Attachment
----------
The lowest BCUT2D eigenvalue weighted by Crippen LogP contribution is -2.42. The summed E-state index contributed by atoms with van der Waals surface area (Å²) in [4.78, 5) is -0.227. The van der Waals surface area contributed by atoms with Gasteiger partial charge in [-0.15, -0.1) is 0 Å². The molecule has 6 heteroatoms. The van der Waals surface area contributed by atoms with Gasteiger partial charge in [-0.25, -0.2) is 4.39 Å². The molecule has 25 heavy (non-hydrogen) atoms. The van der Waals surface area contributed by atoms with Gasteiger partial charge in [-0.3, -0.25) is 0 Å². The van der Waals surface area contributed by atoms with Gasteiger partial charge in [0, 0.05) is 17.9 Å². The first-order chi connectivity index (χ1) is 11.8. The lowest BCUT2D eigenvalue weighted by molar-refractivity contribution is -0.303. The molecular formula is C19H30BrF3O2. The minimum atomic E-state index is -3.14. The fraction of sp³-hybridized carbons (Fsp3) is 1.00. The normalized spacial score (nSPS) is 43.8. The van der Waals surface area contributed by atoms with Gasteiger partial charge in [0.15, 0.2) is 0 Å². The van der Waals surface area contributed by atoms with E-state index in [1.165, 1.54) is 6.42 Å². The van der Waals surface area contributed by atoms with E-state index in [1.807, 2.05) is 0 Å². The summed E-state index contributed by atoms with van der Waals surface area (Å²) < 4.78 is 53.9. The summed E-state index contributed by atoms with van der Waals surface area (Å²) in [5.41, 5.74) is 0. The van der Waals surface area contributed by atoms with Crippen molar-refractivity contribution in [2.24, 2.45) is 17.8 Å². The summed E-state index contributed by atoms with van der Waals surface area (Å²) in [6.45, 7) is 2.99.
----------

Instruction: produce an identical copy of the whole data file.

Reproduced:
The lowest BCUT2D eigenvalue weighted by Crippen LogP contribution is -2.42. The summed E-state index contributed by atoms with van der Waals surface area (Å²) in [4.78, 5) is -0.227. The van der Waals surface area contributed by atoms with Gasteiger partial charge in [-0.15, -0.1) is 0 Å². The molecule has 6 heteroatoms. The van der Waals surface area contributed by atoms with Gasteiger partial charge in [-0.25, -0.2) is 4.39 Å². The molecule has 25 heavy (non-hydrogen) atoms. The van der Waals surface area contributed by atoms with Gasteiger partial charge in [-0.3, -0.25) is 0 Å². The van der Waals surface area contributed by atoms with Gasteiger partial charge in [0, 0.05) is 17.9 Å². The first-order chi connectivity index (χ1) is 11.8. The lowest BCUT2D eigenvalue weighted by molar-refractivity contribution is -0.303. The molecular formula is C19H30BrF3O2. The minimum atomic E-state index is -3.14. The fraction of sp³-hybridized carbons (Fsp3) is 1.00. The normalized spacial score (nSPS) is 43.8. The van der Waals surface area contributed by atoms with Gasteiger partial charge in [0.15, 0.2) is 0 Å². The van der Waals surface area contributed by atoms with E-state index in [1.165, 1.54) is 6.42 Å². The van der Waals surface area contributed by atoms with E-state index in [1.807, 2.05) is 0 Å². The summed E-state index contributed by atoms with van der Waals surface area (Å²) < 4.78 is 53.9. The summed E-state index contributed by atoms with van der Waals surface area (Å²) in [5.41, 5.74) is 0. The van der Waals surface area contributed by atoms with Crippen molar-refractivity contribution in [2.24, 2.45) is 17.8 Å². The summed E-state index contributed by atoms with van der Waals surface area (Å²) in [6.45, 7) is 2.99.